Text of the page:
## Boundary and Union

Exercise Let A be a subset of a topological space X. How many different subsets can I make starting from A and repeatedly using the boundary and union operations?

Let us write d for boundary and + for union, so that the closure of A is written A+dA. Now the thirteen sets are A, A+dA, A+ddA, A+d(A+dA), A+d(A+ddA), A+dd(A+ddA), A+d(A+d(A+ddA)), dA, ddA, d(A+dA), d(A+ddA), dd(A+ddA), d(A+d(A+ddA)). (A.E. Brouwer, 1969)

Proof

The example shows that one can get thirteen different subsets. It also suggests what we have to prove. Let us shorten notation a bit and write B = A+ddA so that the six boundaries become dA, ddA, d(A+dA), dB, ddB, d(A+dB).

(i) ddC = dC for any closed set C (in particular for C = dA and C = A+dA).
Indeed, if C is closed then dC is contained in C, so the interior of dC is contained in the interior of C which is disjoint from dC, so dC has empty interior.

(ii) If F is contained in dA, then d(A+F) contains d(A+dA) and is contained in dA.
Indeed, d(A+F) is contained in the closure of A and is disjoint from the interior of A, so lies in dA. On the other hand, d(A+dA) is contained in d(A+F) because it is contained in the closure of A+F (which is the closure of A) and is disjoint from the interior of A+F (which is contained in the interior of A+dA).

(iii) If C is closed, and D\C = E\C, then dD\C = dE\C.
Indeed, Int(D)\C = Int(D\C).

(iv) ddA + dB = dA and ddB is contained in ddA and Int(dA) = Int(dB).
Indeed, Since B\ddA = A\ddA we find from (iii) that dB\ddA = dA\ddA. Applying (iii) once more, we see ddB\ddA = ddA\ddA. Finally, dB is contained in dA so Int(dA) is contained in Int(dB), while on the other hand Int(dA) = dA\ddA = dB\ddA is contained in dB\ddB = Int(dB).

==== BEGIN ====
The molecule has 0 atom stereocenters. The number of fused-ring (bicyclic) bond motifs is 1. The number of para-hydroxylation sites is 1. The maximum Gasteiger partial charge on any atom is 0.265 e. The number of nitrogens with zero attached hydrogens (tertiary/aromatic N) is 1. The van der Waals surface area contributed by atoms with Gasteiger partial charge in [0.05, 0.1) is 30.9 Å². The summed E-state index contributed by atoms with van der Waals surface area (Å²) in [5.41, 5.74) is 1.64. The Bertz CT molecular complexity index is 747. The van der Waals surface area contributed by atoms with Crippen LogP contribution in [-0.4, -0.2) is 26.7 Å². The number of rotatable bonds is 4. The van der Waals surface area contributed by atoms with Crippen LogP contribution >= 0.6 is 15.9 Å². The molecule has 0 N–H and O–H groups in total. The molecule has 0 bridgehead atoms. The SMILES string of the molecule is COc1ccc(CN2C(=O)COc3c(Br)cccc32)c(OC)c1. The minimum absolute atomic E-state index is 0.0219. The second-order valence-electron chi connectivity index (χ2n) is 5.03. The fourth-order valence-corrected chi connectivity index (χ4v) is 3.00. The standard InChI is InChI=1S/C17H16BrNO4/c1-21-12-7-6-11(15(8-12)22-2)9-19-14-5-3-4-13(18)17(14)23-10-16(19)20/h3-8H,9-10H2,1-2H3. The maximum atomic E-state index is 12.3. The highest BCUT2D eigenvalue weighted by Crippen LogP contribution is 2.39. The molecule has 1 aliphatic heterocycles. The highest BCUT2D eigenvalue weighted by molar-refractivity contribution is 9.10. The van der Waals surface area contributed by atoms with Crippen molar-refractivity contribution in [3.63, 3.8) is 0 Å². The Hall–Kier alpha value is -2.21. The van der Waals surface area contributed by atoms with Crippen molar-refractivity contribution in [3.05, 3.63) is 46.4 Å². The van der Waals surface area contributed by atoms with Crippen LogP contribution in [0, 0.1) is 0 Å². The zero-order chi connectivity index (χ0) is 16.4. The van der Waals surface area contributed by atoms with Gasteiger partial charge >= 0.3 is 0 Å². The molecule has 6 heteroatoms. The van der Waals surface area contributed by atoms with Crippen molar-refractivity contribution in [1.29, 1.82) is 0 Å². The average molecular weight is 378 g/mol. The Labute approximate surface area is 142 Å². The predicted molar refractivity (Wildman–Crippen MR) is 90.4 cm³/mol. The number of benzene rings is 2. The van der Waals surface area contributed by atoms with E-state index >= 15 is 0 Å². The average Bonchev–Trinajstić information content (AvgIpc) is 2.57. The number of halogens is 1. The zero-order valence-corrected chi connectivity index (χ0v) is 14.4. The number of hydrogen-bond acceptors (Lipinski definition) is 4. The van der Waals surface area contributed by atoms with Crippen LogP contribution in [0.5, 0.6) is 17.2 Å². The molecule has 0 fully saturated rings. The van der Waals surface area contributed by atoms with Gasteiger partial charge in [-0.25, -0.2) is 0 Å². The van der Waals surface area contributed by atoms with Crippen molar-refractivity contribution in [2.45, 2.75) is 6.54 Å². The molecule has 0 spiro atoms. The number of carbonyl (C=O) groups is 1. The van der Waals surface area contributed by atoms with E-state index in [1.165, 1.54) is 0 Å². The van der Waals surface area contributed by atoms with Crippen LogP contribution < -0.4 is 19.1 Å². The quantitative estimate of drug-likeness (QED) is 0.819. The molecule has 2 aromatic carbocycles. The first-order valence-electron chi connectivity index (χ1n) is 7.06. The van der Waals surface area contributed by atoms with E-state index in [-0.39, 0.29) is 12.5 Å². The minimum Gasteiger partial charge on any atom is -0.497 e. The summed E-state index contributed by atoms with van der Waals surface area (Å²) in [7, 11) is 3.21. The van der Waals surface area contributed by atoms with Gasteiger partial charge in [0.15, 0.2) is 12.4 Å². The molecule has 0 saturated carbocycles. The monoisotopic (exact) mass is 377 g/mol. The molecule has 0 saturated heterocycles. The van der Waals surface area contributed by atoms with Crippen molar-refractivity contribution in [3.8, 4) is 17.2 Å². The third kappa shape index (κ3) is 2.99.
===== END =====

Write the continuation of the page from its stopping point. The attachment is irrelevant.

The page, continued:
(v) d(A+d(A+dA)) = dA.
Indeed, by (ii) the LHS is contained in the RHS. By (iii) it suffices to show that the LHS contains d(A+dA), and this follows from (ii).

(vi) d(A+ddB) = dA.
Indeed, by (ii) the LHS is contained in the RHS. By (iii) it suffices to show that the LHS contains ddB. But the interior of A+ddB is contained in the interior of A+ddA = B which is disjoint from dB and hence from ddB.

(vii) ddB + d(A+dB) = ddA.
Indeed, d(A+dB) is contained in ddA since Int(dA) is contained in Int(A+dB) by (iv). On the other hand, a point of ddA not in the LHS lies in dA but not in Int(dA) = Int(dB), so not in dB but in Int(A+dB), hence in Int(A), contradiction.

(viii) dd(A+dB) = d(A+dB).
Indeed, a point in the interior of d(A+dB) lies in the interior of ddA which is empty.

(ix) d(A+d(A+dB)) = dB.
Indeed, using (iii) twice we see that d(A+dB)\dB = dA\dB and (A+d(A+dB))\dB = (A+dA)\dB and d(A+d(A+dB))\dB = d(A+dA)\dB which is empty by (ii). On the other hand, a point of dB that is not in the LHS lies in the interior of A+d(A+dB), hence in the interior of A+ddA = B, contradiction.

This settles everything.